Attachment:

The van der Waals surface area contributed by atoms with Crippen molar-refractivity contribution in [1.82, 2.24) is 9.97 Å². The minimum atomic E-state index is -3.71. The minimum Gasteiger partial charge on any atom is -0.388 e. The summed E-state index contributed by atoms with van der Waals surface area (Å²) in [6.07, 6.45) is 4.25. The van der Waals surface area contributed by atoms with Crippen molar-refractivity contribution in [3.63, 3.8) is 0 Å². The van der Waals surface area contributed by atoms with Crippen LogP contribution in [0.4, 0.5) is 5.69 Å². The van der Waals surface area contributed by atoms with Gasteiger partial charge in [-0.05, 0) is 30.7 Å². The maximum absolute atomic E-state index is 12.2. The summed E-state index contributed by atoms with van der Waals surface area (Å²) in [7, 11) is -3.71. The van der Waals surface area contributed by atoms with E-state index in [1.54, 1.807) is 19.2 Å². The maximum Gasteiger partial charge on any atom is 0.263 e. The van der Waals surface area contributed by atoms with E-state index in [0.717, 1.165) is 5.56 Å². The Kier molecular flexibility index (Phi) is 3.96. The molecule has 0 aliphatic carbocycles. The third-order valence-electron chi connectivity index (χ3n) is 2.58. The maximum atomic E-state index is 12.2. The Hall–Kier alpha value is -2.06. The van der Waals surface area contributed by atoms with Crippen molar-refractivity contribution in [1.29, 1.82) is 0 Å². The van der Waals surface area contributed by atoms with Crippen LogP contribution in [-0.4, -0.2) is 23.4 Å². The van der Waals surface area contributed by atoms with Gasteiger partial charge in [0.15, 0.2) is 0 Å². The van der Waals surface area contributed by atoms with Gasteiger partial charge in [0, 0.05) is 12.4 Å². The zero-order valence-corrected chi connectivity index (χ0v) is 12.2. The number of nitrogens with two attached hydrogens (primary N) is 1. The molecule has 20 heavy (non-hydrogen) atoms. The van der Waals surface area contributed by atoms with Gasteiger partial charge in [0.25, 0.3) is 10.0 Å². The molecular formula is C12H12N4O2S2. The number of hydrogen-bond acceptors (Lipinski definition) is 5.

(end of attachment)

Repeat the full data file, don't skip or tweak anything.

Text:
The van der Waals surface area contributed by atoms with Crippen molar-refractivity contribution in [1.82, 2.24) is 9.97 Å². The minimum atomic E-state index is -3.71. The minimum Gasteiger partial charge on any atom is -0.388 e. The summed E-state index contributed by atoms with van der Waals surface area (Å²) in [6.07, 6.45) is 4.25. The van der Waals surface area contributed by atoms with Crippen molar-refractivity contribution in [3.63, 3.8) is 0 Å². The van der Waals surface area contributed by atoms with Crippen LogP contribution in [0.4, 0.5) is 5.69 Å². The van der Waals surface area contributed by atoms with Gasteiger partial charge in [-0.05, 0) is 30.7 Å². The maximum absolute atomic E-state index is 12.2. The summed E-state index contributed by atoms with van der Waals surface area (Å²) in [7, 11) is -3.71. The van der Waals surface area contributed by atoms with E-state index in [1.54, 1.807) is 19.2 Å². The maximum Gasteiger partial charge on any atom is 0.263 e. The van der Waals surface area contributed by atoms with E-state index in [0.717, 1.165) is 5.56 Å². The Kier molecular flexibility index (Phi) is 3.96. The molecule has 0 aliphatic carbocycles. The third-order valence-electron chi connectivity index (χ3n) is 2.58. The maximum atomic E-state index is 12.2. The Hall–Kier alpha value is -2.06. The van der Waals surface area contributed by atoms with Crippen molar-refractivity contribution in [1.29, 1.82) is 0 Å². The van der Waals surface area contributed by atoms with Crippen LogP contribution in [-0.4, -0.2) is 23.4 Å². The van der Waals surface area contributed by atoms with Gasteiger partial charge in [0.15, 0.2) is 0 Å². The van der Waals surface area contributed by atoms with Gasteiger partial charge in [0, 0.05) is 12.4 Å². The zero-order valence-corrected chi connectivity index (χ0v) is 12.2. The number of nitrogens with two attached hydrogens (primary N) is 1. The molecule has 20 heavy (non-hydrogen) atoms. The van der Waals surface area contributed by atoms with Gasteiger partial charge in [0.25, 0.3) is 10.0 Å². The molecular formula is C12H12N4O2S2. The number of hydrogen-bond acceptors (Lipinski definition) is 5.